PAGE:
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FIRST RE­PORT We’ve got the keys to all-elec­tric hatch to see if it’s re­al­is­tic for ev­ery­day use

Auto Express - - Contents - John Mcil­roy John_m­cil­roy@den­nis.co.uk @john­m­cil­roy

Lat­est on Volk­swa­gen e-golf and Jaguar XF

EV­ERY week there seems to be an­other head­line say­ing that elec­tric ve­hi­cles are be­com­ing main­stream – that left-field ‘be­spoke’ choices such as the Nis­san Leaf, BMW i3 and Re­nault ZOE are about to be joined by EVS so nor­mal in ap­pear­ance and ap­proach that only clued-up car fans will know that they don’t have a com­bus­tion en­gine un­der their bon­nets.

To put the the­ory to the test, we’re go­ing to be spend­ing the next six months us­ing ar­guably the most main­stream car of all, in pure-elec­tric form: the Volk­swa­gen e-golf.

VW up­dated its all-elec­tric hatch­back along with the rest of the range when it in­tro­duced the ‘Mk7.5’ ver­sion of the Golf ear­lier this year. Not only did it ben­e­fit from many of the in­te­rior tweaks that were in­tro­duced on the con­ven­tion­ally pow­ered models, it also re­ceived a use­ful boost in its bat­tery ca­pac­ity, made pos­si­ble by the ever-im­prov­ing en­ergy den­sity of the cells used by car man­u­fac­tur­ers.

As a re­sult, the e-golf ’s the­o­ret­i­cal range has risen from a miserly 119 miles to an al­to­gether more promis­ing 186 miles. Fast charg­ing is in­cluded, too, al­low­ing you to take the bat­tery from flat to around 80 per cent of charge in just 45 min­utes. Even as­sum­ing that Volk­swa­gen’s range claim is op­ti­mistic, the e-golf ought to be able to man­age around 130 miles in the real world.

And as with all elec­tric ve­hi­cles, that sort of gain in claimed range will be enough to break down the re­sis­tance of a few more con­sumers who’ll have worked out that the e-golf is now able to fit into their lifestyle.

I’m al­ready pretty much there, frankly. My wife runs a con­ven­tion­ally pow­ered hatch­back as her daily drive, so that’s al­ways avail­able as a back-up if we need to travel greater dis­tances. And while my round-trip com­mute is longer than av­er­age, at about 90 miles, that’s still within the Golf ’s range.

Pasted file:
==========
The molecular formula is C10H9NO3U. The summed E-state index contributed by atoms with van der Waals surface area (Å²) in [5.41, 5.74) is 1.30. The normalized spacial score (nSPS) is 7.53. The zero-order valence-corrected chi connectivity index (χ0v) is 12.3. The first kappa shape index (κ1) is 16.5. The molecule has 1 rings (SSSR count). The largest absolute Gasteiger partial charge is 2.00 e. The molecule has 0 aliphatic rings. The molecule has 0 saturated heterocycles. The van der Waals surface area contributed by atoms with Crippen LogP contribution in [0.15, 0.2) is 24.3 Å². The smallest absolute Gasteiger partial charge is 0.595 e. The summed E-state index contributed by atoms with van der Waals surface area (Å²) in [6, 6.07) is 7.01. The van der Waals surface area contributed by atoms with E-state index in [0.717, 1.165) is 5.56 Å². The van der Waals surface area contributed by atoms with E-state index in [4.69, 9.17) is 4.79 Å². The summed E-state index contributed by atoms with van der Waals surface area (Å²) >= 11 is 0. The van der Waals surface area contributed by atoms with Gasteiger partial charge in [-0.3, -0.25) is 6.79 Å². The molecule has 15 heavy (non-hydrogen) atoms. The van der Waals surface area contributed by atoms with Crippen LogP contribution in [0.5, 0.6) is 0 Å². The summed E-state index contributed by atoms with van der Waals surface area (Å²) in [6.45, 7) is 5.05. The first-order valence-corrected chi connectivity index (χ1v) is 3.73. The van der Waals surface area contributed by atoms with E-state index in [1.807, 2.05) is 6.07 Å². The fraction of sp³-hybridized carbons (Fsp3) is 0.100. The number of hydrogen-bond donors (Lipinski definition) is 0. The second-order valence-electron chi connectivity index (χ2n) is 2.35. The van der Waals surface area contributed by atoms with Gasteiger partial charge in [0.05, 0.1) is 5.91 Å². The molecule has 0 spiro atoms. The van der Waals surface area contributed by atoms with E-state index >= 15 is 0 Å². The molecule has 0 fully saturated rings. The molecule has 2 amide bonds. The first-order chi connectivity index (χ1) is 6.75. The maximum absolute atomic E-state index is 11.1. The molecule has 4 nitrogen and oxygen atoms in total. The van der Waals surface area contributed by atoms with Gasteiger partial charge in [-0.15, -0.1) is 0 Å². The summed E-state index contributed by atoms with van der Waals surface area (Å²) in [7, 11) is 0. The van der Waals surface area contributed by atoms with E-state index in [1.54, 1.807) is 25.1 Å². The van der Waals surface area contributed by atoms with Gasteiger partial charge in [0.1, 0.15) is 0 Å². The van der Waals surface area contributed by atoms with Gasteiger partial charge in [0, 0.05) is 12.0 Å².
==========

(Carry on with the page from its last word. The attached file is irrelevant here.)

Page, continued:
You pay for this, of course. We’ll get into the nitty-gritty of fi­nanc­ing an e-golf in a fu­ture re­port, but suf­fice it to say that even with the savings on fuel, you’re un­likely to choose this £32,000 car over a petrol or diesel edi­tion be­cause of purely fi­nan­cial ben­e­fits. Stick down a de­posit of around £6,000 over three years and 30,000 miles and you can ex­pect to pay VW al­most £600 per month for the elec­tric hatch. It’s likely to make more sense as a com­pany car choice.

At least there’s plenty of kit on board for the money. The e-golf gets dual-zone climate con­trol as stan­dard, along with a heated wind­screen and VW’S top-of-therange 9. 2-inch widescreen in­fo­tain­ment sys­tem. The rest of the pack­age is bril­liantly fa­mil­iar: all of the el­e­ments that saw the Golf crowned Best Com­pact Fam­ily Car at our New Car Awards 2017 are there, with soft-touch ma­te­ri­als in the right places and a com­fort­able driv­ing po­si­tion.

I’m en­joy­ing the flex­i­bil­ity of around 130 miles of range, the abil­ity to pull away from rest with lit­tle ef­fort and the fact that this tech is in one of the best fam­ily cars ever. I do in­tend to push the en­ve­lope a lit­tle; I’ve al­ready vis­ited an ‘Elec­tric High­way’ fast-charg­ing point that’s de­signed to al­low EV own­ers to use mo­tor­ways for longer jour­neys. In­fra­struc­ture like this will play a key role in de­ter­min­ing when EVS ac­tu­ally go main­stream; so I in­tend to use the rest of 2017 to check on this part of the ex­pe­ri­ence, as well as the e-golf ’s abil­i­ties on the road.

Fold seats and VW’S boot ex­pands from 340 to 1,233 litres; not much less than reg­u­lar car

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